Secretary of State Kris Kobach predicts that a record number of Kansans will vote in the 2016 election based on the number of advanced ballots cast.
He said Thursday that he expects more than 1.3 million Kansans to vote, with a turnout rate of about 72 percent. That would be a record for total voters and the state’s highest voter turnout rate since 1996.
As of Thursday morning, 324,266 Kansans had cast ballots either by mail or in person. That’s about 80,000 more than at this point in the 2012 election, which also had a presidential race on the ballot.
Kobach cited this year’s presidential race as the driving factor.
“This has been an unusual election year so far for a wide variety of reasons. … Some people think it’s unusual in a good way, some people think it’s unusual in a bad way,” Kobach said. “But one thing that I think we can take away from this is that one very positive effect has been that voter interest is extremely high in 2016 and that voter interest is reflected in the very rapid pace in advanced voting in Kansas thus far.”
Republicans account for 50 percent of the ballots cast so far in Kansas, while Democrats account for 31 percent. Unaffiliated voters make up about 18 percent of the ballots cast at this point.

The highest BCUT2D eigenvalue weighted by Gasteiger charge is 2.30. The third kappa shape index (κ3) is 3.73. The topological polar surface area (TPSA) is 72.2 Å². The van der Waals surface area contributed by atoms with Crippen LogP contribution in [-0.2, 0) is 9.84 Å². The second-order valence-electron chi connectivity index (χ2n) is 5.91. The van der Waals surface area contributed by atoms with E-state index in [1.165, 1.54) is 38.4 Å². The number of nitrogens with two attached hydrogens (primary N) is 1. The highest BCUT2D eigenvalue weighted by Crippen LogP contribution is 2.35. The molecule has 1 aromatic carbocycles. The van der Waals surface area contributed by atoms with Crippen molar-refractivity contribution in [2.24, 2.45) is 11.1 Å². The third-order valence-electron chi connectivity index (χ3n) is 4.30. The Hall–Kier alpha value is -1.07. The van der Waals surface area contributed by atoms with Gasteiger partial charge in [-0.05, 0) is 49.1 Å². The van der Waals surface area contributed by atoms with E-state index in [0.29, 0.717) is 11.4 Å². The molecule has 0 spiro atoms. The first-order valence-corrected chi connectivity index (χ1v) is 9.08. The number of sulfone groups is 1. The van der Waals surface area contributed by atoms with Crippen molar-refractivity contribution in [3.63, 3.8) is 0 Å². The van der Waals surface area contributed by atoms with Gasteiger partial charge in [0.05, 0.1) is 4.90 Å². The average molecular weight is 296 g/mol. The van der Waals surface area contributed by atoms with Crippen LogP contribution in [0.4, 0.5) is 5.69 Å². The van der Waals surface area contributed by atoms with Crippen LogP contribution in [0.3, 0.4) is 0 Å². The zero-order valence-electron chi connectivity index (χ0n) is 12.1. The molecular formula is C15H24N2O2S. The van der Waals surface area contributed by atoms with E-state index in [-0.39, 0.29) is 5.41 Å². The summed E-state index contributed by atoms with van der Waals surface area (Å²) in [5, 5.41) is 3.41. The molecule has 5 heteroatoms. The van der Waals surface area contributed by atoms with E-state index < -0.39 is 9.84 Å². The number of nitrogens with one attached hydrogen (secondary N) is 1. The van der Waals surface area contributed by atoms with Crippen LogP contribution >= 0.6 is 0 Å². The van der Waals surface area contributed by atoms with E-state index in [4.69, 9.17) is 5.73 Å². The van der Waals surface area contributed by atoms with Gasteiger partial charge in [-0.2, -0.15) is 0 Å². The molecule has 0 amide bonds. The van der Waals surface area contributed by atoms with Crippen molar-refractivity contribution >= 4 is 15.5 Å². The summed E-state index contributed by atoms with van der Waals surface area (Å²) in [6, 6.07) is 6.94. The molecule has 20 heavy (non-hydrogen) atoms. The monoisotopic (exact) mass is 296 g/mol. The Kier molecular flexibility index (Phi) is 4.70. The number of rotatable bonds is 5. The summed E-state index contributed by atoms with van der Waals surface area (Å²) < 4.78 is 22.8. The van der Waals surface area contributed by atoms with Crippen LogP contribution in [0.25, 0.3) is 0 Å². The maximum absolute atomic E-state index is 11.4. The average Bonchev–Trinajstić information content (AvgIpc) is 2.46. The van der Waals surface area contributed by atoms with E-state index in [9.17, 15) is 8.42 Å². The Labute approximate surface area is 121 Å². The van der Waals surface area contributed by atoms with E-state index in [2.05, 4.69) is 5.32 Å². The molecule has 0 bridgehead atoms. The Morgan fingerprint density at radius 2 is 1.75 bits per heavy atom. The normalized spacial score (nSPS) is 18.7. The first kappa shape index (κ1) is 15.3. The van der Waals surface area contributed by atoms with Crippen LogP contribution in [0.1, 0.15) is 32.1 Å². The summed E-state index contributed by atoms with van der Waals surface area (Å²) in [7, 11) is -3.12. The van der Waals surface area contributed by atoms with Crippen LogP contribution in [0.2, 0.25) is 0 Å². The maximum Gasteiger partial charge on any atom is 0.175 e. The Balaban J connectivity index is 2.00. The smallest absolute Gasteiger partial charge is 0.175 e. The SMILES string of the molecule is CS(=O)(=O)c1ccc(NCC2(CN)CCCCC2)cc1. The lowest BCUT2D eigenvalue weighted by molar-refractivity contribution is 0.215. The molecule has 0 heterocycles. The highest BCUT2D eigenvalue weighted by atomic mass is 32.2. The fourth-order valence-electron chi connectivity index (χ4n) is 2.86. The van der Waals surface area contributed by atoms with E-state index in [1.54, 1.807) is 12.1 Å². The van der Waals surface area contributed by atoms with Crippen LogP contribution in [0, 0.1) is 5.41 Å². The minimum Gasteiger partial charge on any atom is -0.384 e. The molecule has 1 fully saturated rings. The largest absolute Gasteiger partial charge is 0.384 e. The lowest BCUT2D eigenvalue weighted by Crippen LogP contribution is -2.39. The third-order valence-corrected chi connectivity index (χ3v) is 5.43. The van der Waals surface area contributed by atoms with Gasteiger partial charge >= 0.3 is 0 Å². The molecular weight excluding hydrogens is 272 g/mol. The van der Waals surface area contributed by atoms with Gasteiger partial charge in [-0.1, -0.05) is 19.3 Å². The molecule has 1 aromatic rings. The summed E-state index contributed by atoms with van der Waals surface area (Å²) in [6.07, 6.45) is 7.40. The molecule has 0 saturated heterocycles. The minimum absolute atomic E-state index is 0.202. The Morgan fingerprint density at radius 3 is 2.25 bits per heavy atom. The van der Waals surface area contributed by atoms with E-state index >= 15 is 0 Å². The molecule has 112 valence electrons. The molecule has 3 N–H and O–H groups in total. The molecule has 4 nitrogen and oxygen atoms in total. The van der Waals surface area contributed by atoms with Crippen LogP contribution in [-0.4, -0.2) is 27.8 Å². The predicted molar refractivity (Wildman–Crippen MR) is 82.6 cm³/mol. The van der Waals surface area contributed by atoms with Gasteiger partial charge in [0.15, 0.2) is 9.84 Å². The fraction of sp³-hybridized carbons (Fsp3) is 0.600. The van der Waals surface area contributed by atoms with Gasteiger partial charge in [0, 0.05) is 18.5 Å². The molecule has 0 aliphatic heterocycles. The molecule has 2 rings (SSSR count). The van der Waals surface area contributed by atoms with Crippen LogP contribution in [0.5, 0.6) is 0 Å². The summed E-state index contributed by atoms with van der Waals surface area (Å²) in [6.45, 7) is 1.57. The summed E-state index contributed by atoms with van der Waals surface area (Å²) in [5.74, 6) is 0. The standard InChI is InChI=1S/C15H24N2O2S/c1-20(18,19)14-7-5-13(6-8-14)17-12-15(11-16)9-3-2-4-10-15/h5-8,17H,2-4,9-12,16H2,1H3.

A record 1.8 million Kansans have registered to vote, which Kobach attributed partially to the unconventional campaign of Republican presidential nominee Donald Trump.
“Mr. Trump’s candidacy has pulled in some individuals who have not been involved in politics before. … He’s probably got some people registered who never thought of themselves as voters before,” said Kobach, who has been a vocal backer of Trump.
In addition to the presidential race, Kobach said, state legislative races could drive turnout in some areas of the state. All 165 seats in the Legislature are up for a vote.
“Some of those state legislative races are actually very heated contests,” he said.
The number of total registrants includes voters who were affected by recent federal court rulings, which enable people who registered at the Department of Motor Vehicles or by using the federal form to vote in this election regardless of whether they provided proof of citizenship.
Kobach said local election offices have sent out notices to all of those voters informing them that they will be allowed to vote in the election.
However, the federal rulings did not extend to people who registered using the state’s website. As of Thursday, there are still 6,947 people who will not be allowed to vote unless they provide proof of citizenship to their local election office by Monday.
Kobach said election offices have been contacting these people to inform them of the deadline.
To contact the Sedgwick County Election Office to check on your registration status, call 316-660-7100. You can also check online at myvoteinfo.voteks.org.